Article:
- File Size: 492 KB
- Print Length: 538 pages
- Publisher: Penguin/Putnam/NAL (October 1, 2001)
- Publication Date: October 1, 2001
- Sold by: Amazon Digital Services LLC
- Language: English
- ASIN: B002DML10G
- Text-to-Speech: Enabled
- Word Wise: Enabled
- Lending: Enabled
Amazon Best Sellers Rank:
#378,904 Paid in Kindle Store (See Top 100 Paid in Kindle Store)
- #146 in Kindle Store > Kindle eBooks > Lesbian, Gay, Bisexual & Transgender eBooks > Literature & Fiction > Action & Adventure
- #301 in Kindle Store > Kindle eBooks > Lesbian, Gay, Bisexual & Transgender eBooks > Science Fiction & Fantasy > Science Fiction
- #1751 in Kindle Store > Kindle eBooks > Science Fiction & Fantasy > Science Fiction > Galactic Empire
Dreamer: A Novel Of the Silent Empire Kindle Edition
|Length: 538 pages||Word Wise: Enabled||Enhanced Typesetting: Enabled|
|Page Flip: Enabled||
Switch back and forth between reading the Kindle book and listening to the Audible book with Whispersync for Voice. Add the Audible book for a reduced price of $1.99 when you buy the Kindle book.
- Similar books to Dreamer: A Novel Of the Silent Empire
Enter your mobile number or email address below and we'll send you a link to download the free Kindle App. Then you can start reading Kindle books on your smartphone, tablet, or computer - no Kindle device required.
To get the free app, enter your mobile phone number.
Customers who bought this item also bought
Would you like to tell us about a lower price?
Top customer reviews
There was a problem filtering reviews right now. Please try again later.
The answer to all those questions is YES. The premise of this book is interesting, that some people can communicate telepathically through the "dream". That they are rare and special. Scary, but realistic: that they can be bought and sold in some cultures. And an interesting zen-like religion has grown up around it for some of the dreamers.
The characters in the book each have distinct personalities, and they are likeable, or not... like real people. Some you instantly like, others you have to think about. I enjoyed the mix of cultures, something you would expect in a spacefaring future. I also enjoyed the acceptance of different cultures and lifestyles.
I gave this book 4 stars (rather than 5) just because it started a little slow. However, after the first few chapters, I was totally hooked and had trouble putting it down.
One warning: if you are rabidly homophobic, this book is not for you. Two of the characters who are romantically linked are both male. That said, all the romantic relationships are handled tastefully, as this book is about story. There are no graphic sex scenes, which I like.
When I finished this book, I immediately bought the sequel - one of the joys of Kindle reading. I would recommend this book to other sci-fi readers.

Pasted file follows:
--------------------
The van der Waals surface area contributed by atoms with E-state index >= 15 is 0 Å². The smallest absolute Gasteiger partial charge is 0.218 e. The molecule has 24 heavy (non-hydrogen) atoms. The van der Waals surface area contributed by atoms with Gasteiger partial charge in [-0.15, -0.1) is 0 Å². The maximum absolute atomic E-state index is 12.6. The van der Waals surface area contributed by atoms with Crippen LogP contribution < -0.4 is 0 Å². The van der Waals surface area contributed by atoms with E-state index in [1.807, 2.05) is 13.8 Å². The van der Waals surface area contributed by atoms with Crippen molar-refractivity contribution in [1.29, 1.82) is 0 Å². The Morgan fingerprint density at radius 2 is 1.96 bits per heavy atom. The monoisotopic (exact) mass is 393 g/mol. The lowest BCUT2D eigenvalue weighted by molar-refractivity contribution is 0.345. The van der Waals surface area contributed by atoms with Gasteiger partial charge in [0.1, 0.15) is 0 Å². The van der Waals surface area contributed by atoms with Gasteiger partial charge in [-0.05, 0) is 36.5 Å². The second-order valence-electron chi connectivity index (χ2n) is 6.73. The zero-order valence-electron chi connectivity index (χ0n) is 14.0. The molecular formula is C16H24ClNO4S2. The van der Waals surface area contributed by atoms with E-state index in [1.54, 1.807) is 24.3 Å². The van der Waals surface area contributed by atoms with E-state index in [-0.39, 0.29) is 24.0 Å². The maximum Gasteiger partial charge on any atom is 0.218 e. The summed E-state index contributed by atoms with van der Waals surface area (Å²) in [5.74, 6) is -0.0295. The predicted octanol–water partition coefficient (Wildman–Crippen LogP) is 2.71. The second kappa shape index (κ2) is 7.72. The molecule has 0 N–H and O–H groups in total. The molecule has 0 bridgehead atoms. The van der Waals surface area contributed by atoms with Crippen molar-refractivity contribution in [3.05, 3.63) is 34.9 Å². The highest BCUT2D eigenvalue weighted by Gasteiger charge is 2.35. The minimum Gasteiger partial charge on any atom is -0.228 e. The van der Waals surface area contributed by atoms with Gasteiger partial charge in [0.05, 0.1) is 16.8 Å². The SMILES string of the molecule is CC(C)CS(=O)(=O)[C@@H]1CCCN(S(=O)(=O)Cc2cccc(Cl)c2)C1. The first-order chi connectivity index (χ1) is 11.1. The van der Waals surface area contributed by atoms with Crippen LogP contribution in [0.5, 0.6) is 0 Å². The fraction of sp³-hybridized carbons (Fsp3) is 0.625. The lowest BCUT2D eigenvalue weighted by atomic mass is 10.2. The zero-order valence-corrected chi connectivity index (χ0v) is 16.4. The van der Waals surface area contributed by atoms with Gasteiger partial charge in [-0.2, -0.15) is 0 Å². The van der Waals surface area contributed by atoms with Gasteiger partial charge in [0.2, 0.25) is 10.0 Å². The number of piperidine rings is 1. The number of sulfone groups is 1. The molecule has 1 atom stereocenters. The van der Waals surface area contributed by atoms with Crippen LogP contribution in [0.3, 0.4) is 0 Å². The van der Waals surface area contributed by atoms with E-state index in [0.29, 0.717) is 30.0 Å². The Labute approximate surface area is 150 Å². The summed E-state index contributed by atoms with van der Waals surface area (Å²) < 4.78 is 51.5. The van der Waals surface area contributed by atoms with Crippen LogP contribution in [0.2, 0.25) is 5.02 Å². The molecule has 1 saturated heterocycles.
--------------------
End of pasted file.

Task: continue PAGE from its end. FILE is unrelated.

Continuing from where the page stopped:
New kind of Silent is born, Sejal is powerful, completely unaware of his abilities and going through teen rebellion. Many different organisations and governments scrambled to get to him first.
"Dreamer" is a fluffy SF, with very little advanced technology or development of future society and cultures. There is some brief description of spaceships and laboratories. Governments are dictatorship or monarchies. Slavery is rampant. It does have some action but, to me, it's feels like a spiritual story.
Idea of "Dream time" or "Dreaming" is taken directly from Australian Aboriginal culture with a lot of 'poetic licence' applied to it. I am still trying to work out a standing posture of Kendi, usualy they just seat on the ground like everyone else when resting.
Autor describes people and places beautifully, story is interesting - 3 stars.
I found characters to be OK, but there was quite few of them with detailed descriptions and in the end most of thoes were redundant. Some confusion of roles: Kendi is the main character, but hero - Sejal.
Plot is meandering in parts, motivations of the bad guy is so-so. Silen are not really silent, just slightly less talkative.
Recommend to non-homophobic spiritual romantics.
This story desperately needed an editor. Spelling was atrocious, with frequent typos, mis-spellings and absent words. At one point, our then-lead Ara's name was replaced by the word "Are".
Minor Spoilers to follow:
With every page-turn, the main character's abilities grows exponentially, despite a very clear (and frequently mentioned) absence of training. To accomplish "the impossible" in a Dream state, our lead only has to vaguely try a little. Sejal felt like a wandering wish-fulfillment engine. He was too powerful, too quickly for his environment. He was a shark in a world of goldfish. No contest, no challenge.
Also, I found that all the characters in the story were exceptional, beyond being Dreamers. I think Dr. Say and Ara were the only un-special, special people (that is, a Dreamer without an additional special Dreamer power), and Ara was 'special' due to her Adept rank.
END OF SPOILERS
Despite its flaws, this was still an enjoyable read. The pacing is a bit off, and the character's abilities are wildly unbalanced, but otherwise it was a fun book to experience. I recommend it for anyone who likes fluffier sci-fi, and is very tolerant of spelling and grammatical issues.